Hmmmmmmm

I was womdering just what you had done Stacy. Out of curiosity, I was wondering why you had your mirror done.. I thought your newt was rather new ???

I'll fire Al a PM, and see what he says. :)

Thanks Stacy

Only thing I've done up to this point, was to reloosen all the clips so there's a bit of play between the clip and mirror.. I haven't done anything with foam yet.. The gap is pretty small when the mirrors centered.. 1/16- 1/32 per side.

#10 Stacy

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Posted 25 January 2004 - 02:57 AM

Hmmmmmmm
I was womdering just what you had done Stacy. Out of curiosity, I was wondering why you had your mirror done.. I thought your newt was rather new ???

OK, so it really didn't need a re-coating very badly, I’ve only had it a year and a half. It was “slightly” oxidized and Al used silver for the re-coat instead of aluminum for a tad bit more performance. I’m very happy with the results and hopefully I’ll be able to actually use it soon. :crazy:

#11 Stacy

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Posted 25 January 2004 - 03:02 AM

I really like the idea of using the adhesive instead of clips. It’s a fine line between holding the mirror snugly and stressing it, plus the clips did overhang the mirror. This way I’ll have one less thing to worry about. It will be interesting to see if I notice a difference. :question:

#12 Mike Hosea

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Posted 25 January 2004 - 04:03 PM

It's important to use a flexible adhesive (I use clear GE Silicone II from a FRESH tube) in widely spaced dollops with a spacer during application to ensure that there is some thickness to the dollops so that they can flex laterally. Otherwise, mirror stresses will be created by the different expansion/contraction of the glass and mirror cell.

Here is another idea, wrap your clips with 3M Temflex rubber splicing tape to cut down on the gap.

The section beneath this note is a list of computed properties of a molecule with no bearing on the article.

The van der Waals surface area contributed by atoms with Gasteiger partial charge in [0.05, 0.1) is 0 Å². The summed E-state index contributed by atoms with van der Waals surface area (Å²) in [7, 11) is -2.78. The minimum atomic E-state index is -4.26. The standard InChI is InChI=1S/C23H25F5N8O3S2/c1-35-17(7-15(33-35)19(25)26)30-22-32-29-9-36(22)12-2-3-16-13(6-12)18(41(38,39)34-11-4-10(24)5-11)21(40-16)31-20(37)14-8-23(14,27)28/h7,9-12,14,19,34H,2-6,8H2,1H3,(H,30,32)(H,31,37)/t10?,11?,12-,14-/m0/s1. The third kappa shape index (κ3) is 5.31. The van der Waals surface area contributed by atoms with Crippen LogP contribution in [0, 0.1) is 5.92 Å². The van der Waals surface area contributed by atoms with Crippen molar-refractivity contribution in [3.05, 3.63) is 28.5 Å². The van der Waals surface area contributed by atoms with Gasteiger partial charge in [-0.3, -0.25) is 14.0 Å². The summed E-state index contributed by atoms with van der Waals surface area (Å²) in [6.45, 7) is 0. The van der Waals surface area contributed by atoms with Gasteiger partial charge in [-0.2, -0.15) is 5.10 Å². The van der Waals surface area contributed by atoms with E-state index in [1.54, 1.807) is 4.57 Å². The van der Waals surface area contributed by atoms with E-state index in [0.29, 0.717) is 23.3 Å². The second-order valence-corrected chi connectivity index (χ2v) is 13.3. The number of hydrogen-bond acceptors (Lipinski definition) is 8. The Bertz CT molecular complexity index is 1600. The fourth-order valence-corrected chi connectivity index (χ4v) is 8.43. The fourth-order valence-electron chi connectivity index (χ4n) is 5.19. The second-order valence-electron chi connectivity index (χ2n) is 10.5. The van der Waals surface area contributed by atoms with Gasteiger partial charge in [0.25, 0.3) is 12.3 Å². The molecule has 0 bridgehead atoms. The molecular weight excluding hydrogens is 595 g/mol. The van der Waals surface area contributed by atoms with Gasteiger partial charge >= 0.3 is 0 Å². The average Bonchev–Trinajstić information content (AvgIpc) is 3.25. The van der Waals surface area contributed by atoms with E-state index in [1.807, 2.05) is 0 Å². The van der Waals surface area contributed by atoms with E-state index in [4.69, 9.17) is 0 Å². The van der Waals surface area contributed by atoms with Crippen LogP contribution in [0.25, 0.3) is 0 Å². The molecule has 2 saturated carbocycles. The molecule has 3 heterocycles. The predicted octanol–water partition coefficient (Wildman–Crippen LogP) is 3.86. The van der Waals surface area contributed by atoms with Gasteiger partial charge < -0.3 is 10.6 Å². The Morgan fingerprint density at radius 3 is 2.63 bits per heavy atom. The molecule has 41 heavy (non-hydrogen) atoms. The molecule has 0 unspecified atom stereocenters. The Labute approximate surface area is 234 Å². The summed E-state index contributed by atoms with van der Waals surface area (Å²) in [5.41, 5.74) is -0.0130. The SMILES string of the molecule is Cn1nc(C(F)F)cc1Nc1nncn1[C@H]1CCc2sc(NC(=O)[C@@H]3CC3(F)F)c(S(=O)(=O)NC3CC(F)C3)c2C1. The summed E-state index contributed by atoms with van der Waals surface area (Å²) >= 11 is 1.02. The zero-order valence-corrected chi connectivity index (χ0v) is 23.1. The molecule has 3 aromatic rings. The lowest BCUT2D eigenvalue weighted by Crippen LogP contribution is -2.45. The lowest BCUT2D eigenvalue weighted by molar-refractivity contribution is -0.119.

#13 BCB

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Posted 25 January 2004 - 04:26 PM

I'm seriously considering using silicone/rtv to glue the mirror in place.. There's a set of 3 cork pads that the mirror sits on, right where the clips attach, and I'm leaving them in for auto spacing.. I had also noticed that there IS 3 thin pads around the sides, but they're not thick enough to hold the mirror in the center of the cell..

3 drops between the pads, and 4 small ones around the sides for centering, and I should be good to go..
I'm a bit leery of gluing the mirror in the cell, but from what I've read regarding it, it's pretty safe to do..

Thanks for all the tips people.. :waytogo:

#14 BCB

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Posted 26 January 2004 - 09:42 PM

Well,
With cloud cover tonight, and snow for the next 2 days it got done tonight. Plenty of cure time.

Next up is to replace the secondary collimation screws with longer cap head ones that have the ends rounded off.. Should make for a finer "feel" when tuning the secondary.
I also have to take a look at the focuser secondary left-right adjustment.. It's still a bit off, even with having the focuser shifted. One of those "it'll do till i hit a cloudy patch" jobs..:)

#15 BCB

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Posted 28 January 2004 - 05:23 PM

It's ALIVVVVEEEEEEEEE !!!!!

Turned out quite good too.. While I was at it, I went and checked the spot centering, and found it to be QUITE a bit off center.. Almost .040 (1mm).. So I went about finding true center, marked it, and lifted and moved the spot..

Fixed the left right secondary problem also, and changed the collimation setscrews to longer cap head screws that I can turn with my fingers. I also rounded off the ends if the screws to make setting the secondary easier....

It seems between the Center spot being off that little bit, and getting my secondary right fixed the errors I was having.. I'd do laser for secondary to primary, then collimation cap to do primary centering.. then I'd double check with the laser again, and EVERY time it would show my secondary to primary center being off...????

No need to use the cap now. I can nail it dead on with the laser first shot.. I double check with the cap, and it's exactly Where I placed the return laser dot. No need to mess with any more extra adjustments with the cap.. :)

Made my day, that's for sure.. :grin:

#16 Stacy

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Posted 28 January 2004 - 10:57 PM

That's great BC! Nothing like getting all the pieces to fall into place.